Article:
The lines of demarcation should be clear. Orthodox Judaism opposes female ordination. The chassidic and yeshiva worlds, along with leading Modern Orthodox organizations like the Orthodox Union (OU) and the Rabbinical Council of America (RCA) all agree that women may not be ordained or serve as clergy as per the psak of numerous poskim.
Unfortunately, the Open Orthodox movement – which has now dropped the “Open Orthodox” label and prefers to identify itself as a form of Modern Orthodoxy – is seeking to blur these lines.
The OU forbids member shuls from hiring female rabbis. Four congregations are currently violating that policy. They have not yet been asked to leave the OU, but their status will be reevaluated at the end of three years while attempts are made to bring them into compliance with OU policy.
The rabbis of two of these congregations have resigned from the RCA, one was never a member, and the fourth has publicly stated that he has no intention of complying with the OU’s policy and is happy to have a woman as a member of the clergy in his congregation.
This female rabbi was originally called “Morateinu” (our teacher). Now she calls herself “Rabbanit.” Some have argued that the title “Rabbanit” is harmless. After all, many wives of rabbis are called Rabbanit. This female “rabbi,” however, is identified as a member of the clergy on the shul’s website and is not the wife of a rabbi. She also regularly delivers sermons on Shabbat mornings during services.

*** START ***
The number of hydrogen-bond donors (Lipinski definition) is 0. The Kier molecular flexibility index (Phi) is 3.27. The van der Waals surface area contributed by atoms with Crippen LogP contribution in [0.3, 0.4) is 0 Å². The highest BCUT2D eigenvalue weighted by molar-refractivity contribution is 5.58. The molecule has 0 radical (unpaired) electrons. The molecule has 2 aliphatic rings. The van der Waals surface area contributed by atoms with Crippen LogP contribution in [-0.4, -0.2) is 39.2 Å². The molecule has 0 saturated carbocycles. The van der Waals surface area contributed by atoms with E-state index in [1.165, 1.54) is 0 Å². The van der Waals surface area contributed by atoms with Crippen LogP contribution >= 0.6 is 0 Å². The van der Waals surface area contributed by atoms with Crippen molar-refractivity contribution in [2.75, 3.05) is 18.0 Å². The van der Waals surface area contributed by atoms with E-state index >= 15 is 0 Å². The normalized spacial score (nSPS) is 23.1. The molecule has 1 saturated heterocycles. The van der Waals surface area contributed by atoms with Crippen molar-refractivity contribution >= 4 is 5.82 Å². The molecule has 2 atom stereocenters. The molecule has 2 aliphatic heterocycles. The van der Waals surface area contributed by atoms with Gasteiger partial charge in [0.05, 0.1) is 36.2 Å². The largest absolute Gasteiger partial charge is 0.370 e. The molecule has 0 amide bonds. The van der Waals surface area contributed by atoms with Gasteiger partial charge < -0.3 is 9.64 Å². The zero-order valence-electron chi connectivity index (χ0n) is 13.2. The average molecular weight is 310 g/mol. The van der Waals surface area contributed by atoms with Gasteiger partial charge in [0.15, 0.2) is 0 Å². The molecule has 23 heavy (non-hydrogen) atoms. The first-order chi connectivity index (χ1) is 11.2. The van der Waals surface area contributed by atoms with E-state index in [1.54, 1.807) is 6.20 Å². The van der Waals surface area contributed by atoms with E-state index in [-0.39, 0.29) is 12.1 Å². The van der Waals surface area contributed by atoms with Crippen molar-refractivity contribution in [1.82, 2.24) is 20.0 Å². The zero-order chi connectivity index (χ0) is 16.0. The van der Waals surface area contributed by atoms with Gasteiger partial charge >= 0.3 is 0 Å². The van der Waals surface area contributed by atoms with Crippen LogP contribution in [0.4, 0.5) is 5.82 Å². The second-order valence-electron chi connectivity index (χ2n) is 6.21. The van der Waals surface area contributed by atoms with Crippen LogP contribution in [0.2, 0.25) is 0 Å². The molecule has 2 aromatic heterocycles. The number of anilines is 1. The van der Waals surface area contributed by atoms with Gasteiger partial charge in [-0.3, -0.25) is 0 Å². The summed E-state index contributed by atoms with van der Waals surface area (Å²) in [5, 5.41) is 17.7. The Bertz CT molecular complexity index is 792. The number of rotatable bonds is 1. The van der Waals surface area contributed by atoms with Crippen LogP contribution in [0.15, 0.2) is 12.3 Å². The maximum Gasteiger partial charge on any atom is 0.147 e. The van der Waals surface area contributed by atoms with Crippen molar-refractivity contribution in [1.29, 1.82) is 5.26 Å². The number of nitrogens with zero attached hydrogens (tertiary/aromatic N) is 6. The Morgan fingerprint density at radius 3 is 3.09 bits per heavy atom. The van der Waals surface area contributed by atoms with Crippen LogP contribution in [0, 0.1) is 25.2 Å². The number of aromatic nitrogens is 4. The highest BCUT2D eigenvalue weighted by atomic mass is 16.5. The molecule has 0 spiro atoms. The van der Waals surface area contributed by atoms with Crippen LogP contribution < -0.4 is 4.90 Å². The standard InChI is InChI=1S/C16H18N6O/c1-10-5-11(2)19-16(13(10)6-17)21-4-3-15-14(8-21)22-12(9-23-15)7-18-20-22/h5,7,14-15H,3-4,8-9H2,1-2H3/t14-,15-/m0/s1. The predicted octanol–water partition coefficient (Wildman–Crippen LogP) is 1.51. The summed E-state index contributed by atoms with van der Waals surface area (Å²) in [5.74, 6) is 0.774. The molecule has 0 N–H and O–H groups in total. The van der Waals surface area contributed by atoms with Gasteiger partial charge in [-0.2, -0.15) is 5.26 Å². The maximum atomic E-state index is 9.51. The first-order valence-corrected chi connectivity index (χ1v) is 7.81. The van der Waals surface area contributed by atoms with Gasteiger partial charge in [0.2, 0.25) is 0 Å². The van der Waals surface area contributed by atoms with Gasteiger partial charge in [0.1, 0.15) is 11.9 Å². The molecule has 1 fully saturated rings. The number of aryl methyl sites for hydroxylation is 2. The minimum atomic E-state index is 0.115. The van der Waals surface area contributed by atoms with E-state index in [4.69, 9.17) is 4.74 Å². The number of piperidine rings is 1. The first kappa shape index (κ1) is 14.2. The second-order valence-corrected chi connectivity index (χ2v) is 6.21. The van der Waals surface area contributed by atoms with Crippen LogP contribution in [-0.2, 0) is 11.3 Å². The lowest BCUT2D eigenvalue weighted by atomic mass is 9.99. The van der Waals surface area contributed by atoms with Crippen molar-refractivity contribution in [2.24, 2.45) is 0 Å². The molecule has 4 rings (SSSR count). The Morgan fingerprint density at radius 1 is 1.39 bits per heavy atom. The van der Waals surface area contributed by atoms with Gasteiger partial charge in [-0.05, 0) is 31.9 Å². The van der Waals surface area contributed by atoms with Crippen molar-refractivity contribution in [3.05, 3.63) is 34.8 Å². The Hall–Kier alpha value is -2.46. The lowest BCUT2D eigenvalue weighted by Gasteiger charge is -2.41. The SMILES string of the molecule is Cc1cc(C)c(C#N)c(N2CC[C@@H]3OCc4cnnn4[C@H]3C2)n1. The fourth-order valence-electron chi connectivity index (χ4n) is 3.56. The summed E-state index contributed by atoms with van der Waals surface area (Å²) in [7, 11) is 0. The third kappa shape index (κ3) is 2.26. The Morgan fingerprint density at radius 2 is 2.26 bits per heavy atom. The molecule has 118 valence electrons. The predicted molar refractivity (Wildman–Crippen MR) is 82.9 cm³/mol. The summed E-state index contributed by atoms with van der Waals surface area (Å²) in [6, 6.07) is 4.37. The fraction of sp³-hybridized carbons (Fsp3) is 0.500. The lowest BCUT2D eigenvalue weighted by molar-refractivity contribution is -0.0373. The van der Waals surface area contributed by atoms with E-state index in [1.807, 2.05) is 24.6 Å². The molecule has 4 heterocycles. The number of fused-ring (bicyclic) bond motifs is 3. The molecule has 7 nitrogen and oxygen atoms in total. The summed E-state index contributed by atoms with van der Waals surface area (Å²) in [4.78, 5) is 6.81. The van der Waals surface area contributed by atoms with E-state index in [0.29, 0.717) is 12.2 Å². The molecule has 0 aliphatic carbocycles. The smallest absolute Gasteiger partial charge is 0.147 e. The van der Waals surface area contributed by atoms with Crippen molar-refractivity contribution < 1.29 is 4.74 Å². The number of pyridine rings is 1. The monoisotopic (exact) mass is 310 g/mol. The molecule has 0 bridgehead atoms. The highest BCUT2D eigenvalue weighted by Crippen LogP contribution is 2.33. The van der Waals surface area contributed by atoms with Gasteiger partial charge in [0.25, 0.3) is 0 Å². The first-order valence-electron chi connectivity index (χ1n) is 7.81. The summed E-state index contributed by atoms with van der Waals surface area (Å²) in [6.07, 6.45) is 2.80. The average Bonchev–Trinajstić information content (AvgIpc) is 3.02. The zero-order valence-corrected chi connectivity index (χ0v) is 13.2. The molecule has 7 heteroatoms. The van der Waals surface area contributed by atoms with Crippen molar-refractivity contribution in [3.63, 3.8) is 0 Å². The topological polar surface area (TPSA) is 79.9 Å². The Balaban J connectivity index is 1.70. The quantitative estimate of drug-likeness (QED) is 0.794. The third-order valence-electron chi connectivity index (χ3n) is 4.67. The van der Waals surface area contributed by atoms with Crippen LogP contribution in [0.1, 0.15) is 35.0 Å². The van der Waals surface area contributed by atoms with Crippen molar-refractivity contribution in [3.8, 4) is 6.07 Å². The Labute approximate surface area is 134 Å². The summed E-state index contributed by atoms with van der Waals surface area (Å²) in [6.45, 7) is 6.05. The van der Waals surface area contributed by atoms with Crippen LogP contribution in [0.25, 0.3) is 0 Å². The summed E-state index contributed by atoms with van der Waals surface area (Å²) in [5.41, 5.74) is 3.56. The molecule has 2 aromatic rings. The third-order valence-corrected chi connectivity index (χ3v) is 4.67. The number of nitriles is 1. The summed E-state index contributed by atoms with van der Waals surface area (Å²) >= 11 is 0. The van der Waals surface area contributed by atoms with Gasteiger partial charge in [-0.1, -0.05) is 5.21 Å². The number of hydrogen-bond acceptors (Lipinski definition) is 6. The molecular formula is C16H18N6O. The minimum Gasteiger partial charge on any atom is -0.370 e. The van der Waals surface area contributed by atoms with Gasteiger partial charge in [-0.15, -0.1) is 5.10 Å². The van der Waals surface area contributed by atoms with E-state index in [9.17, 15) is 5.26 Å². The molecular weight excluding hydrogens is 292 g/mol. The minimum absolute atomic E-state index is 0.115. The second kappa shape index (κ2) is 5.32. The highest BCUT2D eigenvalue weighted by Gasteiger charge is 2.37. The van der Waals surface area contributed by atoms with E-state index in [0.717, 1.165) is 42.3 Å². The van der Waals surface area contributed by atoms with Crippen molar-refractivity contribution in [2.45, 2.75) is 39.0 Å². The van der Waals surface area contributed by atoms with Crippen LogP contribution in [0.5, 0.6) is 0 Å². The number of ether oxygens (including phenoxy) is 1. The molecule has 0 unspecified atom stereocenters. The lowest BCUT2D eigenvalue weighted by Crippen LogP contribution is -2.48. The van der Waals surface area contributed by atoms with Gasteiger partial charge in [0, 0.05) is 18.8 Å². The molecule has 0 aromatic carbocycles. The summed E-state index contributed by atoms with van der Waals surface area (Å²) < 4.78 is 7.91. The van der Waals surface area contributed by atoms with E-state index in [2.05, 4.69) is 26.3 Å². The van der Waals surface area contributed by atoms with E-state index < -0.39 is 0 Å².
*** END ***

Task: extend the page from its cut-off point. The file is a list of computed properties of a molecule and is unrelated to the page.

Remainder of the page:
Several other congregations across the country are hiring female rabbis or women studying to become rabbis. An OU-affiliated shul in the Midwest has hired a female rabbi to serve as “Director of Religious Engagement.” This woman, who uses the title “Rabbanit” (her husband is not a rabbi), is prominently listed on the shul’s website along with the male rabbi under the category of Leadership. She too delivers sermons in shul on Shabbat mornings.
Shuls are using various creative titles for these women in an attempt to circumvent RCA/OU policy against hiring female rabbis. But the title is actually moot. Both OU and RCA policies explicitly state that a woman serving as a rabbi is problematic even if she possesses no rabbinic title.
If she walks like a rabbi and talks like a rabbi and gives sermons like a rabbi – and with a wink and a nod is treated like a rabbi – the Open Orthodox congregations employing her are violating the policies of the RCA and OU and the standards of Orthodox Judaism.
It’s important to understand what’s at stake here. It’s not just that a few congregations here and there instituting changes that won’t affect anybody else. These reforms threaten to change the facts on the ground and mislead the Orthodox street into thinking that female rabbis are part of Orthodox Judaism. A few renegades shouldn’t be able to define what Orthodoxy accepts.
Many advocates of ordaining women are Yeshiva University graduates. Some claim to have been close students of Rabbi Y. B. Soloveitchik, zt”l. It is well known, though, that Rav Soloveitchik opposed innovations of this kind and would have spoken out strongly against this breach in our mesorah.
It is time for rabbis and their congregations engaging in this unOrthodox behavior by hiring female rabbis to show some integrity and resign from the RCA and OU.
(Rabbi Seplowitz requested that it be stressed that the views in this article are his own and should not be attributed to any organization with which he is affiliated.)